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  • Hey there! What's up? Welcome to Go Natural English.

  • I'm here with you today on my porch. It's a beautiful evening.

  • It's a great time to talk about how you can improve your English fluency with the top

  • 10 phrasal verbs. So, I'd like to share these with you.

  • I'm not holding back any secrets. These are the top ten phrasal verbs that you

  • need to know and examples of each. Now, first of all a phrasal verb is a verb

  • plus a preposition. And often in English, that preposition will

  • change the meaning of the verb. So, for example, "get" usually means "to receive

  • something". But, for example, if I say, "Get out", it

  • means "Leave, exit". So, the meaning is different.

  • I think you can see how a phrasal verb is different.

  • And what's really special and interesting about phrasal verbs is that native speakers

  • use them all the time. We use them a lot more than a more formal

  • version of the verb, like "leave'. I would tell my friend "Get out", I wouldn't

  • say "Leave". Well, that would be kind of rude in either

  • situation. But anyway, what I want to help you out with

  • are the top ten phrasal verbs. And this episode is just scratching the surface.

  • These are all phrasal verbs that are included in the new Go Natural English course that

  • the GNE team and I are working on really, really hard right now so that we can release

  • it early next year and so that you can be a part of it.

  • So, this course covers a lot of areas. The phrasal verbs are one of five things that

  • you're going to learn in the course. It's going to be super awesome.

  • So, I just wanted to mention that I'm working hard on it, and I hope that you'll keep your

  • eyes open to find out more about it. So, let's start with the ten verbs.

  • The first one, "come". So, for example, "come by" means "to find".

  • "Hey, did you come by my keys anywhere? I can't find them anywhere."

  • The next one is "get". "Get by" means "to do the minimum amount of

  • work required." For example, "I'm just getting by in my English

  • class, because I never do my homework. But I participate in class, so I'm doing okay,

  • I'm getting by, I"ll have a passing grade." "Make for".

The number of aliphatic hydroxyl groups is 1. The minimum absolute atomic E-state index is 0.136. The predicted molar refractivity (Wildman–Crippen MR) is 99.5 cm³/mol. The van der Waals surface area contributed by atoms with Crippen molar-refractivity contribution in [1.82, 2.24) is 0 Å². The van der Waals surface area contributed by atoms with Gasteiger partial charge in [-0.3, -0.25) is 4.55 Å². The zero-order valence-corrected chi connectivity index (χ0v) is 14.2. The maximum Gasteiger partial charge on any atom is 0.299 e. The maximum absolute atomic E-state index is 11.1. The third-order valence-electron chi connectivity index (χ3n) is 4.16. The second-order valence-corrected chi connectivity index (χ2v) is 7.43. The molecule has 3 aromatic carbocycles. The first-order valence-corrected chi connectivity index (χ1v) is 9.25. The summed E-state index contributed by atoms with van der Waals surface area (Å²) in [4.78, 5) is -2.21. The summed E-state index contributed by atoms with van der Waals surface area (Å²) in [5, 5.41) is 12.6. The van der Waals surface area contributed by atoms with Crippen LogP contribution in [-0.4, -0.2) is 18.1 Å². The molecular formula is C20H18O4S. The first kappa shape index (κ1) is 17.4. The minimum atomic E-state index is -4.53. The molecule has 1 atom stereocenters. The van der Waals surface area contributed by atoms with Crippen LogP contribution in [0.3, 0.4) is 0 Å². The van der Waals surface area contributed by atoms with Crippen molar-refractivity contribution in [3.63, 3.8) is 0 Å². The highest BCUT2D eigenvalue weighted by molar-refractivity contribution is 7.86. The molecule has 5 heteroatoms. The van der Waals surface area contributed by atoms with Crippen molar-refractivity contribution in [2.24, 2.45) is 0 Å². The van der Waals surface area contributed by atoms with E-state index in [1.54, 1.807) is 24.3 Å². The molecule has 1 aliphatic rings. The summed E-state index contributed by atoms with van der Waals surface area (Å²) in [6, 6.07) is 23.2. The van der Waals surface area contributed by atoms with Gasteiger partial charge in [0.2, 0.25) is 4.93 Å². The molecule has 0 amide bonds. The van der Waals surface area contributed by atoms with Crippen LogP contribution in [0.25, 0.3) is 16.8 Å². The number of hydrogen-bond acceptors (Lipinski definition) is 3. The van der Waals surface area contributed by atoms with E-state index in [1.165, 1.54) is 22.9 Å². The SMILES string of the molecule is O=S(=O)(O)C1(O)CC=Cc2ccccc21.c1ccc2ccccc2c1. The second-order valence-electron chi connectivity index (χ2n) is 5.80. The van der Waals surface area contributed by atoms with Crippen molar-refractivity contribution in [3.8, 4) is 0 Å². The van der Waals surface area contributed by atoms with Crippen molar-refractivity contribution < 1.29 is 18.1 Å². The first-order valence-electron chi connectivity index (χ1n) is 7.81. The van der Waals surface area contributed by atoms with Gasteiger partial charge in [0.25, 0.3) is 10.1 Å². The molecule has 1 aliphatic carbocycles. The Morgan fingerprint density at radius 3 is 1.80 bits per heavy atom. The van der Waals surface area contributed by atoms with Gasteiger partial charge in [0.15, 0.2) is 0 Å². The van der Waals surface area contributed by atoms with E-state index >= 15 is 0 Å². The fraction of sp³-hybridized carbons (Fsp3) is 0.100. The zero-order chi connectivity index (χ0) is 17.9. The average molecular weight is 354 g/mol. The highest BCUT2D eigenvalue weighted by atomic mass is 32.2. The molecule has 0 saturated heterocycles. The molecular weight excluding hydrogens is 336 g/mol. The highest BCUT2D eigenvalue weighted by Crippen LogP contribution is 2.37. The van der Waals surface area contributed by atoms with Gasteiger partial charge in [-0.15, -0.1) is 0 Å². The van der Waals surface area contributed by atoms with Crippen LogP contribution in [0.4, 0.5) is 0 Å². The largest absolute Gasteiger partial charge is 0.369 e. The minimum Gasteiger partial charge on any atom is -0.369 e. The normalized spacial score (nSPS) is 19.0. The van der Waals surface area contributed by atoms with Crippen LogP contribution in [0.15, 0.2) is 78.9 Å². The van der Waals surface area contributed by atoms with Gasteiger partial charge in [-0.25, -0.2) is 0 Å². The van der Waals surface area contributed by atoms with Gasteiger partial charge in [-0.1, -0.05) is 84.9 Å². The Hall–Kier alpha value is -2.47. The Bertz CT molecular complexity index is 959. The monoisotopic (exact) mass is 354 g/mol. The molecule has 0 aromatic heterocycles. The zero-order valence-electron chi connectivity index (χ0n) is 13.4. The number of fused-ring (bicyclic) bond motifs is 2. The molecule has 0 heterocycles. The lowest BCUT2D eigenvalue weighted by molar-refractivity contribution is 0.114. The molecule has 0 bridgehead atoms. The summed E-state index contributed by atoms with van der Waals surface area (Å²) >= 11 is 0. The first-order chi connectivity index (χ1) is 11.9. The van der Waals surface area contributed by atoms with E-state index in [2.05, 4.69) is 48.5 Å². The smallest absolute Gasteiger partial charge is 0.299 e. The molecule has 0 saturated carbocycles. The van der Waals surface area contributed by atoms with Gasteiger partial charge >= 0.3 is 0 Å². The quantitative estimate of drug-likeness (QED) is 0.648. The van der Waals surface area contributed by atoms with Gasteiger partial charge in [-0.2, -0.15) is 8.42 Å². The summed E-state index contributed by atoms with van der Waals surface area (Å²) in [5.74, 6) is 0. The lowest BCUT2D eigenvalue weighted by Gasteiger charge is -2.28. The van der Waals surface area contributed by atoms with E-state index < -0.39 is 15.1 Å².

• I say, "Make for the hills." That means "Run, run away."

  • "Make for" is to go in a specific direction. "Go for" is different.

  • You think that since "make for" means "go", "go for" would mean the same thing?

  • It doesn't. Of course not. "Go for" means "to pursue something".

  • "Hey, I think I'm going to go for a degree program."

  • "Put". "Put up" means "to withstand something".

  • "I can put up with hot weather better than cold weather."

  • "Take up" means "to start or to begin something". "So, I'm thinking about taking up a new hobby.

  • I really like sports, so maybe I'll take up a new sport."

  • "Break". "Break into" means like when a robber enters

  • your house without permission. They break in or break into a house.

  • "Look into" means "to research something". "Oh, let's find some information about the

  • best place to travel over a next vacation." "I'll look into it."

  • "Pull up". "Pull up" means "to find", maybe "to research

  • and to find some information". "Did you know the information, the phone number

  • for that restaurant I want to go to?" "I'll pull up the information."

  • "Pick up" is "to start something". So, I mentioned "I'm going to take up a new

  • hobby." Well, "pick up" is similar.

  • "I'm going to pick up a new hobby." "Set on".

  • "Set on" can be "to feel determined". "I'm set on helping you to become fluent in

  • English if you'll let me." "Keep on", our last one.

  • "Keep on" is "to continue". So, I want to encourage you to keep on going

  • with your English fluency. I hope that you found these ten phrasal verbs

  • really helpful. And what I want to remind you of is that these

  • are only one example. I only shared one example, one phrasal verb

  • for each regular verb. What I mean is you can have many different

  • combinations with a verb plus a preposition to make a phrasal verb.

  • For example, with "get". I gave you the example of "get by" and "get

  • out", but there's a lot of different ways to use "get", like "get into", "get up", "get

  • down" and so on. There's a lot: "to get around"

  • There's a lot of different phrasal verbs that you can use with a different combinations

  • of prepositions. So, it's kind of fun.

  • But they're essential for understanding native English speakers, and they're really essential

  • for you to be able sound more natural like a native English speaker yourself.

  • So, if you want to learn more, there's one thing you need to do right now.

  • You can sign up for the free Go Natural English method course right now, instantly at

  • That the number 7, S-T-E-P-S. So, you can learn more about how to improve

  • your fluency the Go Natural English way so that you can understand natives and sound

  • more like one too. It's fun, it's easy, it's totally awesome.

  • I hope to see you inside the course I'll talk to you soon.

  • Bye for now.

Hey there! What's up? Welcome to Go Natural English.

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A2 US phrasal natural english phrasal verb fluency preposition natural

10 Phrasal Verbs You Need to Know for Fluency in English

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    Darren posted on 2017/04/16
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